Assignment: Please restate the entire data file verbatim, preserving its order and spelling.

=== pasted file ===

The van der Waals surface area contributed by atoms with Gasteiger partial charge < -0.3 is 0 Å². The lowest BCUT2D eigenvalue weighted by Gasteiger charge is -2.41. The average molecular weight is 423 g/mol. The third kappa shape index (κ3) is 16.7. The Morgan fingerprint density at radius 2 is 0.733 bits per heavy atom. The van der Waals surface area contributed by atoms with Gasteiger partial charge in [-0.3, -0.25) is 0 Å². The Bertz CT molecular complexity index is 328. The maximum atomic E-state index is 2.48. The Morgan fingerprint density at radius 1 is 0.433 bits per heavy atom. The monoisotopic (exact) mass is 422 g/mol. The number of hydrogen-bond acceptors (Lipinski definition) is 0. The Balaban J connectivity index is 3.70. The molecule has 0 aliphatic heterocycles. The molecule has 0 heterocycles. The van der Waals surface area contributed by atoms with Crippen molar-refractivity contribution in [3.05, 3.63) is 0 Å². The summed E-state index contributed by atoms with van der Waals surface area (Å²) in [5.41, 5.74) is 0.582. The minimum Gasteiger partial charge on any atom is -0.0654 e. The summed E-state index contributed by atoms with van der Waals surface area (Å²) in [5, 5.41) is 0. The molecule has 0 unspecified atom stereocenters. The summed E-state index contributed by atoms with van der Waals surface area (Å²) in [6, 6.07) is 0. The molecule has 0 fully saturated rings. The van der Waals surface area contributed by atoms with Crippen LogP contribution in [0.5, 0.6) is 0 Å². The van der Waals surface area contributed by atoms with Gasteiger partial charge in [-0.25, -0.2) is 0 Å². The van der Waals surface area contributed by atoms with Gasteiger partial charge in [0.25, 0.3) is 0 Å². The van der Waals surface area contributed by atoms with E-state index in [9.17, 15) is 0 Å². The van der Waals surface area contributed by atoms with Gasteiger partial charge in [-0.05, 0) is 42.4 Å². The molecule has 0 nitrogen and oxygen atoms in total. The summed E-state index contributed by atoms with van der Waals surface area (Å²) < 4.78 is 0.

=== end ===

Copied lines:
The van der Waals surface area contributed by atoms with Gasteiger partial charge < -0.3 is 0 Å². The lowest BCUT2D eigenvalue weighted by Gasteiger charge is -2.41. The average molecular weight is 423 g/mol. The third kappa shape index (κ3) is 16.7. The Morgan fingerprint density at radius 2 is 0.733 bits per heavy atom. The van der Waals surface area contributed by atoms with Gasteiger partial charge in [-0.3, -0.25) is 0 Å². The Bertz CT molecular complexity index is 328. The maximum atomic E-state index is 2.48. The Morgan fingerprint density at radius 1 is 0.433 bits per heavy atom. The monoisotopic (exact) mass is 422 g/mol. The number of hydrogen-bond acceptors (Lipinski definition) is 0. The Balaban J connectivity index is 3.70. The molecule has 0 aliphatic heterocycles. The molecule has 0 heterocycles. The van der Waals surface area contributed by atoms with Crippen molar-refractivity contribution in [3.05, 3.63) is 0 Å². The summed E-state index contributed by atoms with van der Waals surface area (Å²) in [5.41, 5.74) is 0.582. The minimum Gasteiger partial charge on any atom is -0.0654 e. The summed E-state index contributed by atoms with van der Waals surface area (Å²) in [5, 5.41) is 0. The molecule has 0 unspecified atom stereocenters. The summed E-state index contributed by atoms with van der Waals surface area (Å²) in [6, 6.07) is 0. The molecule has 0 fully saturated rings. The van der Waals surface area contributed by atoms with Crippen LogP contribution in [0.5, 0.6) is 0 Å². The van der Waals surface area contributed by atoms with Gasteiger partial charge in [-0.25, -0.2) is 0 Å². The van der Waals surface area contributed by atoms with Gasteiger partial charge in [0.25, 0.3) is 0 Å². The van der Waals surface area contributed by atoms with E-state index in [9.17, 15) is 0 Å². The van der Waals surface area contributed by atoms with Gasteiger partial charge in [-0.05, 0) is 42.4 Å². The molecule has 0 nitrogen and oxygen atoms in total. The summed E-state index contributed by atoms with van der Waals surface area (Å²) < 4.78 is 0.